In the latest in our series, profiling Irish and Northern Irish people who work in the legal sphere, we spoke with Dr Seán Columb, who is a Senior Lecturer in Law at the School of Law and Social Justice, University of Liverpool, and who has done great deal of work on organ trafficking.
IRLI: Why did you become interested in legal work?
SC: I was never really sure what I wanted to do. I considered legal practice, but I wasn’t convinced that this was the route that I wanted to take. So, after I completed my studies (for the time being), I decided to travel and take in as much of the world as possible.
I spent close to two years travelling and working odd jobs along the way. I think the different experiences I had, from working in an orphanage in Peru to rounding up cattle in the Australian outback, opened me up as a person and ultimately reinforced my conviction to pursue the cause of social justice, where possible.
This is, ultimately, why I decided to return home to Ireland and continue my studies in Law. I recognised the influence that the “rule of law”, or at least the idea of it, had over social relations. And that’s something I wanted to understand and challenge if necessary.
What do you hope to achieve from the work you are doing?
I hope that my work can draw attention to the social issues I study, like the organ trade, that are relatively unknown. And in doing so, signal or at least contribute to a change in approach that could, hopefully, improve the lives of people who are currently removed from political thinking.
Can you tell us some of your professional experiences that have left quite a mark on you personally?
I’ve been conducting fieldwork in Egypt for close to 7 years now. I’ve been lucky enough to meet some incredible people who have had a lasting impact on me.
The openness and hospitality of some of the people that I interviewed really struck me. They trusted me with their personal stories and I felt and continue to feel a sense of responsibility to carry their experiences forward into discussions around law and policy, in response to the organ trade and human rights violations more generally.
Can you tell us more about this work?
When I first started researching this issue, I realised that there was almost no empirical evidence to draw from. Laws were being developed without any engagement with people who had been exploited for their organs.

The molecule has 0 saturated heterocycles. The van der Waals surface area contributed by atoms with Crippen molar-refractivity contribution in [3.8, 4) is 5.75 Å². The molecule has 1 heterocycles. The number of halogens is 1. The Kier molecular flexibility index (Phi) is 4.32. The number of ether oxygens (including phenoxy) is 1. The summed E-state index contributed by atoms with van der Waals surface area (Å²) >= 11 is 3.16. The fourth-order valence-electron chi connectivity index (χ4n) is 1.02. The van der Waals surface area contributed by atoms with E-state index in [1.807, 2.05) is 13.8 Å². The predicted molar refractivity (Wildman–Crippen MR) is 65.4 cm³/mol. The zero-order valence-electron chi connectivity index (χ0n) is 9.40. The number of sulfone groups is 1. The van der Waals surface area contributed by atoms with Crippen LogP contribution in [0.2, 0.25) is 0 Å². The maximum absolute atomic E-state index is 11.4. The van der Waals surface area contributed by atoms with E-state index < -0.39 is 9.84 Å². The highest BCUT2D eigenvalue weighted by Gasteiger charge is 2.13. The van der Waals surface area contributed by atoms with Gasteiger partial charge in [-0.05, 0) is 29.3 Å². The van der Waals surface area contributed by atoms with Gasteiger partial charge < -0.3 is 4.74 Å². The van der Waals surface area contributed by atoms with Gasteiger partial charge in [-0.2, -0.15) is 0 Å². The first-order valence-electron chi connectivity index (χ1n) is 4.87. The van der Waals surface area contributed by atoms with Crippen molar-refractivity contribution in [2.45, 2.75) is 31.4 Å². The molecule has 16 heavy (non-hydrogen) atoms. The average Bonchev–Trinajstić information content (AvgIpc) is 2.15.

I travelled to Cairo in an attempt to speak with and learn from people whose lives were directly affected by the trade. To be honest, I wasn’t completely sure how I was going to do this. But I went ahead and after several months of fieldwork I struck up a friendship with members of the Sudanese community who had been solicited for their kidneys.
I travelled back and forth to Cairo between 2014 and 2020 interviewing people who had sold, bought, or brokered organs. The majority of people that I interviewed were African asylum seekers and refugees who had been targeted for organ sale because of their precarious legal position. They were less likely to go to the police for fear of detainment or deportation.
Most people sold a kidney out of economic necessity. Others were physically coerced. But really, what people wanted to draw my attention to was the lack of support that they had received as asylum seekers and refugees. If they had better access to reliable employment, housing, and education, they would not have been in a position where they had to consider selling a kidney to survive.
You have written a book on the organ trafficking trade in Egypt… Why this? What do you include?
When I was travelling in Peru I heard rumours of organ theft and child abduction. I was working at an orphanage at the time and I wondered if any of the children had been targeted. I continued to hear different stories in China, Thailand, and India. When I returned to Ireland I decided to pursue a PhD in Law and examine this issue more closely.
The book is a culmination of the all the research that I have done over the last decade on this issue. It examines the development and evolution of the organ trade from the perspectives of organ sellers, brokers, recipients and transplant professionals.
It’s really a story of survival - how economic pressures and the demands of survival push people to extremes, where selling a kidney or taking hazardous journeys across borders might seem like the least bad option.
Why did you decide to work abroad?
I wanted to try and learn from people who had direct experience of trade in organs. Egypt had been identified by the World Health Organisation as a “hotspot for organ trafficking”. It had also introduced a new law prohibiting organ sales. I wanted to assess the implications of criminal prohibition. But more importantly, I wanted to to try and connect with people who had been directly affected by the trade and bear witness to their stories.
Your hopes, working as you do?
My research is very much grounded in and developed from the experiences of people whose lives have been shaped by political and social violence. I hope that my work can draw attention not only to criminality but also the social and economic conditions that underpin criminal activities.
Your advice to young people entering the legal profession?
Keep an open mind and use your position to be a force of good…once you decide what that involves.
Anything else that you would like to add?